Blog | General

Preventing slips, trips, and falls

Did you know slips, trips, and falls are among the most common accidents causing injury at work? It may seem like a low-risk hazard, but falls are actually responsible for 18% of lost-time injuries, affecting about 42,000 Canadian workers each year.

Employees aren’t the only ones at risk; worksite visitors can also experience slips and trips, both inside and outside the premises.

Here’s some information about the most common slip, trip and fall hazards, and the precautions you can take to prevent them. 

Most slips and trips are caused by:

  • poor lighting
  • loose wires/cables
  • unsuitable floor coverings
  • transition from surface type
  • uneven or damaged floor surfaces
  • contaminated floor surfaces, for example liquid or grease refuse or debris

When considering areas in your workplace that can cause a hazard, remember to consider:

  • outdoor areas
  • weather conditions
  • surface conditions

Now that you know the common hazards, here’s what you can do to address them.

Conduct a risk assessment

The best way to identify a slip, trip or fall hazard in your workplace is to carry out regular risk assessments and review any situations as a team. Once the hazards (if any) are discovered, work together to find practical ways to eliminate or mitigate them.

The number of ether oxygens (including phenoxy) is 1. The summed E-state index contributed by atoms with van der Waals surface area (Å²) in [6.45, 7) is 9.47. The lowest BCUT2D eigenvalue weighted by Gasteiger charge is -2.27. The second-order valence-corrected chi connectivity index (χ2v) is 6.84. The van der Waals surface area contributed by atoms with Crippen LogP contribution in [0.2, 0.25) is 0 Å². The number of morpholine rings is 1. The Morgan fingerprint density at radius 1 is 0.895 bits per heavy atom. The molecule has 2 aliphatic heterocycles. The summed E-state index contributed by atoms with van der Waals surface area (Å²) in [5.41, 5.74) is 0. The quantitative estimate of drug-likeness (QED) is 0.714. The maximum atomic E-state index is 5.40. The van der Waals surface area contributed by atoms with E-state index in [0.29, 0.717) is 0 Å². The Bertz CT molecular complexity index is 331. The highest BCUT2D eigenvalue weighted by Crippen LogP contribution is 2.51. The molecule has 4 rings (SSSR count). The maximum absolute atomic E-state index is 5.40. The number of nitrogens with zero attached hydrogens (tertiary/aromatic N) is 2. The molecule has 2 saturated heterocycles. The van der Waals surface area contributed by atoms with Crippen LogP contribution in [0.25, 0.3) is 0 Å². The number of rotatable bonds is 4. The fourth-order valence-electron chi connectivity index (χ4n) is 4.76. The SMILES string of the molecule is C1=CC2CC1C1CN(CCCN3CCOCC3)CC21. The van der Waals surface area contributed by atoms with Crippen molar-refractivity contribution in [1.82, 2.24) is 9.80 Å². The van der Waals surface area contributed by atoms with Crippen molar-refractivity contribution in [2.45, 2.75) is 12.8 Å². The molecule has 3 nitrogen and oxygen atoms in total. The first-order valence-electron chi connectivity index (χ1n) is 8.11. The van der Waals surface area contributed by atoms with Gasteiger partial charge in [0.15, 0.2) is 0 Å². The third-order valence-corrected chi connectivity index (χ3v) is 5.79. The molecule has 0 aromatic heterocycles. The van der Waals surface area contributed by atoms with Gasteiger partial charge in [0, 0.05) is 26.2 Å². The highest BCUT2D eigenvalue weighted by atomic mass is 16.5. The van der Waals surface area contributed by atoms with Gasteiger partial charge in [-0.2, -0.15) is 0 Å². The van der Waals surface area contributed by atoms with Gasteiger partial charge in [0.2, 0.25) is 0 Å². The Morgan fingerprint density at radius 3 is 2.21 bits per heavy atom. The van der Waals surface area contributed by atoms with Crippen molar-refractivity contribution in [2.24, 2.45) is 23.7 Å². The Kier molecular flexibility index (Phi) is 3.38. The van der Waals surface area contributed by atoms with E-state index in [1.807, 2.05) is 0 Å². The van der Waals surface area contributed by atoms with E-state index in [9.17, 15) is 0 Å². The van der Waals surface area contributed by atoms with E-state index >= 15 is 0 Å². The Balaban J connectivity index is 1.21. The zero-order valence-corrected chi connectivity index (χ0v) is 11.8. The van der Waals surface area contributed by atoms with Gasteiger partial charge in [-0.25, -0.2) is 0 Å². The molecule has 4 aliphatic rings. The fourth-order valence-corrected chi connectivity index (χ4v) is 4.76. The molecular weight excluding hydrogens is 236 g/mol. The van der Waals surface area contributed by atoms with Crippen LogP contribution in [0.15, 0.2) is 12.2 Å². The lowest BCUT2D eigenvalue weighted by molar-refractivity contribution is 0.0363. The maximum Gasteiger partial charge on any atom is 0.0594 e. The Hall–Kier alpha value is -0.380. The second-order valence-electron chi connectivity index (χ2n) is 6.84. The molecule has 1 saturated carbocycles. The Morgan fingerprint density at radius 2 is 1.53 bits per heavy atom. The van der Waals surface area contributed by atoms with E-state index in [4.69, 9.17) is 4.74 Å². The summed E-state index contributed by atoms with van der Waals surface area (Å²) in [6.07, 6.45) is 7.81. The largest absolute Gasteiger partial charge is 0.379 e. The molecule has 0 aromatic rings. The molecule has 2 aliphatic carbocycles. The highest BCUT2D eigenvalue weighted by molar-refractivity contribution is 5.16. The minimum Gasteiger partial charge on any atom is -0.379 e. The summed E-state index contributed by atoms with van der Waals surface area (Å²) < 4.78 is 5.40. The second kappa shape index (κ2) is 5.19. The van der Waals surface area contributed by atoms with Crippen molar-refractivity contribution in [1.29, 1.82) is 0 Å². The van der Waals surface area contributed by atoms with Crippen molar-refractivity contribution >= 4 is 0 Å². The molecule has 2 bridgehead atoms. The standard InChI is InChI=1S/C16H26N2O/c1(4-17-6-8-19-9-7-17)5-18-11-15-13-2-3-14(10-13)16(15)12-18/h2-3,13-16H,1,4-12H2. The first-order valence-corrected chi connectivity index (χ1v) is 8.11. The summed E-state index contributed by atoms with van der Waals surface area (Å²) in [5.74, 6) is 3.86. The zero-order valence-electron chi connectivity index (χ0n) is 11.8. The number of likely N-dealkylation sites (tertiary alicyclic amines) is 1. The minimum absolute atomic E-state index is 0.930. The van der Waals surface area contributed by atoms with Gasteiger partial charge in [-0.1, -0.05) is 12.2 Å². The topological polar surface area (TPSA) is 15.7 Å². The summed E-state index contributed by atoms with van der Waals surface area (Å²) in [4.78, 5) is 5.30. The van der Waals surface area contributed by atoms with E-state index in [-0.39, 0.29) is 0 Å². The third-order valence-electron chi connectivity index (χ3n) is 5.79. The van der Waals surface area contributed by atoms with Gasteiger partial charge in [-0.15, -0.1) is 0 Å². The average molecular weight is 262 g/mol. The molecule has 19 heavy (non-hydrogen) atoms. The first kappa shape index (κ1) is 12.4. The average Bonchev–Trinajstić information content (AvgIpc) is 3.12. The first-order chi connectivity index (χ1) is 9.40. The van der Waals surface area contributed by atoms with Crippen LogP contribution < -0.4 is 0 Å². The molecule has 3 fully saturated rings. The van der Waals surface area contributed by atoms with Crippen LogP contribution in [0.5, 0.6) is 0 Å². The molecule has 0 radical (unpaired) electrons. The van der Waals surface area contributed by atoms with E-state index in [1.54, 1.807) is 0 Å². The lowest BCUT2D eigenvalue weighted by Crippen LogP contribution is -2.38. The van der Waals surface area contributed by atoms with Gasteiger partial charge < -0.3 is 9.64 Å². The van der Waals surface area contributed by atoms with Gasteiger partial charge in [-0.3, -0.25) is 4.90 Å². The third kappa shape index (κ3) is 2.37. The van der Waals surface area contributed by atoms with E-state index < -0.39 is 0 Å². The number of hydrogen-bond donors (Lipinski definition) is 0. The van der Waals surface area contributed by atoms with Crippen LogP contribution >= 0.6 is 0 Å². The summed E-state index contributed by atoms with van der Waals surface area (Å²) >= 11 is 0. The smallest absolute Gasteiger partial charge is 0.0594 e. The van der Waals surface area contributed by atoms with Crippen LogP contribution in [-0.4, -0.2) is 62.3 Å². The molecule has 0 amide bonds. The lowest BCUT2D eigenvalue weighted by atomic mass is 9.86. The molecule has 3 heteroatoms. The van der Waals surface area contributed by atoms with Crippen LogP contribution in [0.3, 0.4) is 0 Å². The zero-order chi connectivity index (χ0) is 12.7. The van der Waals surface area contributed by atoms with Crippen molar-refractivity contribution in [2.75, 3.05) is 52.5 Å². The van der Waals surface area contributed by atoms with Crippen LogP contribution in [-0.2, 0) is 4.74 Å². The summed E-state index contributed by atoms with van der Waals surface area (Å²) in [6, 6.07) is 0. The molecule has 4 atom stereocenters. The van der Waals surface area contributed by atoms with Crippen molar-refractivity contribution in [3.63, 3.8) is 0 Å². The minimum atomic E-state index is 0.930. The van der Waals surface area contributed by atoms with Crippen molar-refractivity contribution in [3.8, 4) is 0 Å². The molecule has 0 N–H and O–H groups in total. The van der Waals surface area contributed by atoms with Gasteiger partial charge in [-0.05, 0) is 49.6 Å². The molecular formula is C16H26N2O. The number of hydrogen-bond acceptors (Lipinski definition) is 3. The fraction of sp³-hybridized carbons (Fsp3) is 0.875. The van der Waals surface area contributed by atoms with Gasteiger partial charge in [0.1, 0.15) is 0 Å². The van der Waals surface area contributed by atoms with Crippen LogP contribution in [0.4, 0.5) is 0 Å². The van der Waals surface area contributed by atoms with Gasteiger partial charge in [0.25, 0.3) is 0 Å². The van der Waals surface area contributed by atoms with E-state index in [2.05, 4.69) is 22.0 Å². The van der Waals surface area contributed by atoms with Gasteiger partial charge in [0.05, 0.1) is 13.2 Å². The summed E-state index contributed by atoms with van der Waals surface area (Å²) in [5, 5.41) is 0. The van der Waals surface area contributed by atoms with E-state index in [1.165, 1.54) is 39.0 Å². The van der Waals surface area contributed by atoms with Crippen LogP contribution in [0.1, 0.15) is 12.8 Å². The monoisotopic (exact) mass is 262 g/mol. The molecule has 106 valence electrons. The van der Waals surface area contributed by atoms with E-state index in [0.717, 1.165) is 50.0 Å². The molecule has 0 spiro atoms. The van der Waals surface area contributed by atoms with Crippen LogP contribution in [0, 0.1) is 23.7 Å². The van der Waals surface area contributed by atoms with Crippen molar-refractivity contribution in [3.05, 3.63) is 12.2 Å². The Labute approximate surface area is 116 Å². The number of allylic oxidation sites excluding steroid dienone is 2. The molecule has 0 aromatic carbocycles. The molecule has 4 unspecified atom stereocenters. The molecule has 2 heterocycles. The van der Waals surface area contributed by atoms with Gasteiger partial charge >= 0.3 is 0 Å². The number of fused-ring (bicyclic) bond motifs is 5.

Implement safety precautions

Countermeasures to eliminate/mitigate the risk of slips, trips and falls are often straightforward and easy to implement. For example, you can make sure the floor is adequately cleaned, and verify that inspection/maintenance systems are in place and monitored for their effectiveness. Basic housekeeping is often the simplest way to reduce these risks.

There are daily tasks you and your team can take to keep your workspace safe, including:

  • Ensure personnel and visitors wear appropriate footwear for the environment. 
  • Clean up all spills immediately. If the floor is wet, use appropriate signs to tell people that extra care is needed or to use another route until the floor is dry.
  • Assess the cause of wet/slippery surfaces and treat it accordingly; for example, on rainy days have a mop and pail stored safely near entrances to manage weather related issues.
  • Warn about the changes in surface transitions; for example, even to uneven floors, or bright versus low light conditions, by using signs or floor markings.
  • Where there is a change in surface level, ensure there is good visibility and lighting, provide handrails, add tread markers and other floor markings as necessary.
  • Make repairs/replace the floor surface as required.

Other tips include:

  • Make sure rugs/mats are securely fixed to the surface and that the edges do not pose a trip hazard.
  • Avoid leaving cables across/near pedestrian routes and use cable guards to cover wires/cables that cannot be removed.
  • Implement a reporting system to ensure the hazards are identified and addressed as soon as possible.
  • Train people on how to use/follow the reporting system.
  • When implementing new countermeasures, make sure the countermeasures do not create a new slip, trip, or fall hazard in the process. 

Want to learn more? Contact the Danatec team at to receive more information related to slip, trip, and fall hazards and how to assess them.

Comments are closed.